Indian scholars fear further squeeze on freedom as sector expands

Academics question whether autonomy will be protected as an ambitious national policy is implemented

April 19, 2021
Source: Ashoka University, via Facebook

Indian scholars fear that the country’s mammoth National Education Policy (NEP) may further restrain academic freedom, after the resignations of prominent professors propelled the issue back into the headlines.

Pratap Bhanu Mehta, a political science professor and former vice-chancellor at Ashoka University, said in his resignation letter last month that it became clear after meeting with the private institution’s founders that his presence was “considered a political liability” and that his personal writing was considered to “carry risks for the university”. Professor Mehta is a well-known critic of the government.

A few days later in March, economics professor Arvind Subramanian resigned in solidarity. 

Ashoka told Times Higher Education that the university “strongly refutes speculative and factually inaccurate media reports” that the resignations were linked to government pressure, approval for a four-year undergraduate programme or its founders’ commercial interests.

But wider concerns were further enflamed when G. N. Saibaba, a physically disabled scholar and activist who has been jailed since 2017 and has since contracted Covid, was suspended from his position at a college affiliated to the University of Delhi.

Saikat Majumdar, an English professor at Ashoka, said he had been free to publish as he wished, including about the two resignations, but was still concerned about the push and pull between academic freedom and financial concerns.

“Both state and central government can and have interfered in appointments and retention of faculty,” he told THE. “The question is whether private institutions…can operate outside their interference…The question is whether independently formed boards driven by philanthropic initiatives can resist this pressure.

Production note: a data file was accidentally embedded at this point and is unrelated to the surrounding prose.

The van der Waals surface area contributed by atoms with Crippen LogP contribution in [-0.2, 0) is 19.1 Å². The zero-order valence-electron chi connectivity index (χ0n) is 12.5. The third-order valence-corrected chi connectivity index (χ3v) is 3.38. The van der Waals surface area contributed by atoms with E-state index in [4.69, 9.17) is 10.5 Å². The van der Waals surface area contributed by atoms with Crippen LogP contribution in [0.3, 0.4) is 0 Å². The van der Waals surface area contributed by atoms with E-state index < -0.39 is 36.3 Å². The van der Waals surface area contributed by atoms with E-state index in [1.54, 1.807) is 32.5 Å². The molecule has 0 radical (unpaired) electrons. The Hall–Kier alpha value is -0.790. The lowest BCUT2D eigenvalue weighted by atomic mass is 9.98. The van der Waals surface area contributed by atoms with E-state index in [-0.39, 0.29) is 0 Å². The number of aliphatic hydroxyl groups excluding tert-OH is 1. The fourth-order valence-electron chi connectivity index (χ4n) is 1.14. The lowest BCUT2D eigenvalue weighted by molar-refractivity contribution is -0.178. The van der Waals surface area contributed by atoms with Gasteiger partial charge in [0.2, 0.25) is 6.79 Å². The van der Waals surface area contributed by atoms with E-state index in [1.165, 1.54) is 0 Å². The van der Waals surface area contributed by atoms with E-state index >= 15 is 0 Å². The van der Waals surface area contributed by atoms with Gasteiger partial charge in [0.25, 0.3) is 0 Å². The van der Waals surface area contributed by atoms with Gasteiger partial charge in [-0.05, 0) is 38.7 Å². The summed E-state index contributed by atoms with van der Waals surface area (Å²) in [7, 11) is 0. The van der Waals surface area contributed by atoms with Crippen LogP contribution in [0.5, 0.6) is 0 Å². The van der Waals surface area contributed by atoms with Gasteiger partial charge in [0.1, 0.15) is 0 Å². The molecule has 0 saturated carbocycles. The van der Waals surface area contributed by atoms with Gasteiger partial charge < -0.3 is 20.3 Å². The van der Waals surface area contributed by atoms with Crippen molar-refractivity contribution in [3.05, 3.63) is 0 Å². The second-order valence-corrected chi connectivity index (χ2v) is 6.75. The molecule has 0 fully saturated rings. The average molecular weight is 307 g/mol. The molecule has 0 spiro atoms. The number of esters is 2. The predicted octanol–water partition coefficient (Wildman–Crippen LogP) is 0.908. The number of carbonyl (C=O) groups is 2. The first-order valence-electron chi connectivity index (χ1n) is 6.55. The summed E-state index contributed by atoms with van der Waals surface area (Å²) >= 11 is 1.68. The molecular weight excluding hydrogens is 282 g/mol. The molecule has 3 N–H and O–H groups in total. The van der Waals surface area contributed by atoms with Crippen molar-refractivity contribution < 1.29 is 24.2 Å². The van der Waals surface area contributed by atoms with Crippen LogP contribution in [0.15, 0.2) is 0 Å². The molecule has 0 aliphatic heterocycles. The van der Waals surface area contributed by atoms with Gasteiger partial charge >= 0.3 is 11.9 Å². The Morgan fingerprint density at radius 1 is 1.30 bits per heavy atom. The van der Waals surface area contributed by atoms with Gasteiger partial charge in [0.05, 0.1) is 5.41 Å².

“The crucial issue is whether an institution can maintain the due process of separation between the two functions of a university – fundraising on one hand and teaching and research on the other.”

Coming down the road is the NEP, with its ambitious goals including the expansion and internationalisation of the university system. Its approval last year was followed by an announcement of billions of pounds in new research funding. However, vast resources will still have to come from somewhere, including university fundraising.

The NEP also details the introduction of tenure-track employment, which would be dependent on a “suitable probation period [that] shall be put in place to further ensure excellence”. It says that the system for assessing tenure – which would help an academic secure promotions, salary and recognition – would be addressed within institutional development plans.

The link between tenure and university management has raised some alarm.

Utsav Kumar Singh, an assistant professor of economics at Delhi, told THE that “under the NEP, the government shall appoint boards of governors at universities for the career appraisals of teaching faculty. Further tenure and promotion might be on their whims.”

Both he and Professor Majumdar brought up probation periods as another concern. Currently, academics at all levels need to complete one to three years of probation before becoming permanent.

While the departure of prominent critics such as Professor Metha may raise public outcry, other academics might not be protected. “What about ad hoc assistant professors who are not well known?” Dr Utsav asked.

joyce.lau@timeshighereducation.com 

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Reader's comments (2)

The THE continues its ludicrous coverage of India. Joyce Lau confirms once again that she has no domain expertise. The opinions of two professors are enough to create suspicions about Indian university education. What qualifications do they have to comment on Indian higher education as a whole and what research have they done on the matter? Is there a study to which the article refers to back up its general claims? There is no obvious link to the NEP from the examples given which makes the article even more misleading. The fact that the THE cannot provide a decent take on one of the biggest countries in the world and a former colony of Britain says a lot about its relevance to the domain it ostensibly claims to be a specialist periodical of.
Dear Prakash Shah, Thank you very much for your comment. We cover India over a range of articles - and you're right that this includes just the opinions of two experts. Please feel free to reach out anytime at Joyce.lau [@] timeshighereducation.com.

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